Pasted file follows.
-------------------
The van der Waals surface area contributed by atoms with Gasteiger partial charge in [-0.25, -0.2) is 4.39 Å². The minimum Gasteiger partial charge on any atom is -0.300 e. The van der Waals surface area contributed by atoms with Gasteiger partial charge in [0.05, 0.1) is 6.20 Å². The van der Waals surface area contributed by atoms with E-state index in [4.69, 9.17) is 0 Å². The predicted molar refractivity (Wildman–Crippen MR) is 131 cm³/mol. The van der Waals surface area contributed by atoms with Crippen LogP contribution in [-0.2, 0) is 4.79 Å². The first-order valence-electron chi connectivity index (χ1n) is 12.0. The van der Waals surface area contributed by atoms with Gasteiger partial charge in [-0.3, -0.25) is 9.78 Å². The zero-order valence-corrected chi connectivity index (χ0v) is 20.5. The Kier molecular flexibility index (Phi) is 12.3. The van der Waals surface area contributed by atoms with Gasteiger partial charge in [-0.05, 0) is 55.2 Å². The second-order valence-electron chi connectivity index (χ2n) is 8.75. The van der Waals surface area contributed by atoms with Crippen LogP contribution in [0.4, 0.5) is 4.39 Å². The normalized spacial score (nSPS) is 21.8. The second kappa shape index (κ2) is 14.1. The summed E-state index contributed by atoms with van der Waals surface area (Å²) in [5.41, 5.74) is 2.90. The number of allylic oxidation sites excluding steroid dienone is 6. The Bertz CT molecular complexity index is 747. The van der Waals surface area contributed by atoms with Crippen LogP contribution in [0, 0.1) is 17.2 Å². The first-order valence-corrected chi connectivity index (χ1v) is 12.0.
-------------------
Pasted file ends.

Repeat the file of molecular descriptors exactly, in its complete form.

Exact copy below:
The van der Waals surface area contributed by atoms with Gasteiger partial charge in [-0.25, -0.2) is 4.39 Å². The minimum Gasteiger partial charge on any atom is -0.300 e. The van der Waals surface area contributed by atoms with Gasteiger partial charge in [0.05, 0.1) is 6.20 Å². The van der Waals surface area contributed by atoms with E-state index in [4.69, 9.17) is 0 Å². The predicted molar refractivity (Wildman–Crippen MR) is 131 cm³/mol. The van der Waals surface area contributed by atoms with Crippen LogP contribution in [-0.2, 0) is 4.79 Å². The first-order valence-electron chi connectivity index (χ1n) is 12.0. The van der Waals surface area contributed by atoms with Gasteiger partial charge in [-0.3, -0.25) is 9.78 Å². The zero-order valence-corrected chi connectivity index (χ0v) is 20.5. The Kier molecular flexibility index (Phi) is 12.3. The van der Waals surface area contributed by atoms with Gasteiger partial charge in [-0.05, 0) is 55.2 Å². The second-order valence-electron chi connectivity index (χ2n) is 8.75. The van der Waals surface area contributed by atoms with Crippen LogP contribution in [0.4, 0.5) is 4.39 Å². The normalized spacial score (nSPS) is 21.8. The second kappa shape index (κ2) is 14.1. The summed E-state index contributed by atoms with van der Waals surface area (Å²) in [5.41, 5.74) is 2.90. The number of allylic oxidation sites excluding steroid dienone is 6. The Bertz CT molecular complexity index is 747. The van der Waals surface area contributed by atoms with Crippen LogP contribution in [0, 0.1) is 17.2 Å². The first-order valence-corrected chi connectivity index (χ1v) is 12.0.